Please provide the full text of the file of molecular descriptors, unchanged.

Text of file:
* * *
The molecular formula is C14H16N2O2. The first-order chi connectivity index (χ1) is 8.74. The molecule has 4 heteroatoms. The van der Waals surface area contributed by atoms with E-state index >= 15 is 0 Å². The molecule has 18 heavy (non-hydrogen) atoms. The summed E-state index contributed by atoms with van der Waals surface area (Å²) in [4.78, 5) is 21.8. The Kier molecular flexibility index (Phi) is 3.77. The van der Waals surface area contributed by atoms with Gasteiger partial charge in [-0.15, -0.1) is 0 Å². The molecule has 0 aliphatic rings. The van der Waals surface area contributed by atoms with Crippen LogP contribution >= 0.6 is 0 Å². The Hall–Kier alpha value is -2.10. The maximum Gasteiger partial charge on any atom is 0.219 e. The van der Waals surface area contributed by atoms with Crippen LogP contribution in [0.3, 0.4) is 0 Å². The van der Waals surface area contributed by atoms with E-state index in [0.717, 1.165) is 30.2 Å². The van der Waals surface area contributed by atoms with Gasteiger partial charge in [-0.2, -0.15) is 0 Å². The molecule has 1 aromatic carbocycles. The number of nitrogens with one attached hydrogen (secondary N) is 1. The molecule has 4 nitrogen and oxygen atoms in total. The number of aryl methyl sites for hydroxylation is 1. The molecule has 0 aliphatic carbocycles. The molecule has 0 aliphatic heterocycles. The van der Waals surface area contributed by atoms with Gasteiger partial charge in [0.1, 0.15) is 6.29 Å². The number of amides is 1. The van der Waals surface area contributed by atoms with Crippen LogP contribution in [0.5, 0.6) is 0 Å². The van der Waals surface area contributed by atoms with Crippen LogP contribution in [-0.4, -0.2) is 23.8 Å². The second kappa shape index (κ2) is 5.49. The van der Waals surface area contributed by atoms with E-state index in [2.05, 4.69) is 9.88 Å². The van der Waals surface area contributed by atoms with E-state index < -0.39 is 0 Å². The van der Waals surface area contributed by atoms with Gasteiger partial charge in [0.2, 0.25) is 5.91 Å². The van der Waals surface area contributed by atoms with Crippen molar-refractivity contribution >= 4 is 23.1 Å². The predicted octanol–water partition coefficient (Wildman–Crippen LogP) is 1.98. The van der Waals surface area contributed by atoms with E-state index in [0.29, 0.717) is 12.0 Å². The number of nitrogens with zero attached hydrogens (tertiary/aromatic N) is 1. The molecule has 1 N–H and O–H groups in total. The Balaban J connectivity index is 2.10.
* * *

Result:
The molecular formula is C14H16N2O2. The first-order chi connectivity index (χ1) is 8.74. The molecule has 4 heteroatoms. The van der Waals surface area contributed by atoms with E-state index >= 15 is 0 Å². The molecule has 18 heavy (non-hydrogen) atoms. The summed E-state index contributed by atoms with van der Waals surface area (Å²) in [4.78, 5) is 21.8. The Kier molecular flexibility index (Phi) is 3.77. The van der Waals surface area contributed by atoms with Gasteiger partial charge in [-0.15, -0.1) is 0 Å². The molecule has 0 aliphatic rings. The van der Waals surface area contributed by atoms with Crippen LogP contribution >= 0.6 is 0 Å². The Hall–Kier alpha value is -2.10. The maximum Gasteiger partial charge on any atom is 0.219 e. The van der Waals surface area contributed by atoms with Crippen LogP contribution in [0.3, 0.4) is 0 Å². The van der Waals surface area contributed by atoms with E-state index in [0.717, 1.165) is 30.2 Å². The van der Waals surface area contributed by atoms with Gasteiger partial charge in [-0.2, -0.15) is 0 Å². The molecule has 1 aromatic carbocycles. The number of nitrogens with one attached hydrogen (secondary N) is 1. The molecule has 4 nitrogen and oxygen atoms in total. The number of aryl methyl sites for hydroxylation is 1. The molecule has 0 aliphatic carbocycles. The molecule has 0 aliphatic heterocycles. The van der Waals surface area contributed by atoms with Gasteiger partial charge in [0.1, 0.15) is 6.29 Å². The number of amides is 1. The van der Waals surface area contributed by atoms with Crippen LogP contribution in [0.5, 0.6) is 0 Å². The van der Waals surface area contributed by atoms with Crippen LogP contribution in [-0.4, -0.2) is 23.8 Å². The second kappa shape index (κ2) is 5.49. The van der Waals surface area contributed by atoms with E-state index in [2.05, 4.69) is 9.88 Å². The van der Waals surface area contributed by atoms with E-state index < -0.39 is 0 Å². The van der Waals surface area contributed by atoms with Gasteiger partial charge in [0.2, 0.25) is 5.91 Å². The van der Waals surface area contributed by atoms with Crippen molar-refractivity contribution >= 4 is 23.1 Å². The predicted octanol–water partition coefficient (Wildman–Crippen LogP) is 1.98. The van der Waals surface area contributed by atoms with E-state index in [0.29, 0.717) is 12.0 Å². The number of nitrogens with zero attached hydrogens (tertiary/aromatic N) is 1. The molecule has 1 N–H and O–H groups in total. The Balaban J connectivity index is 2.10.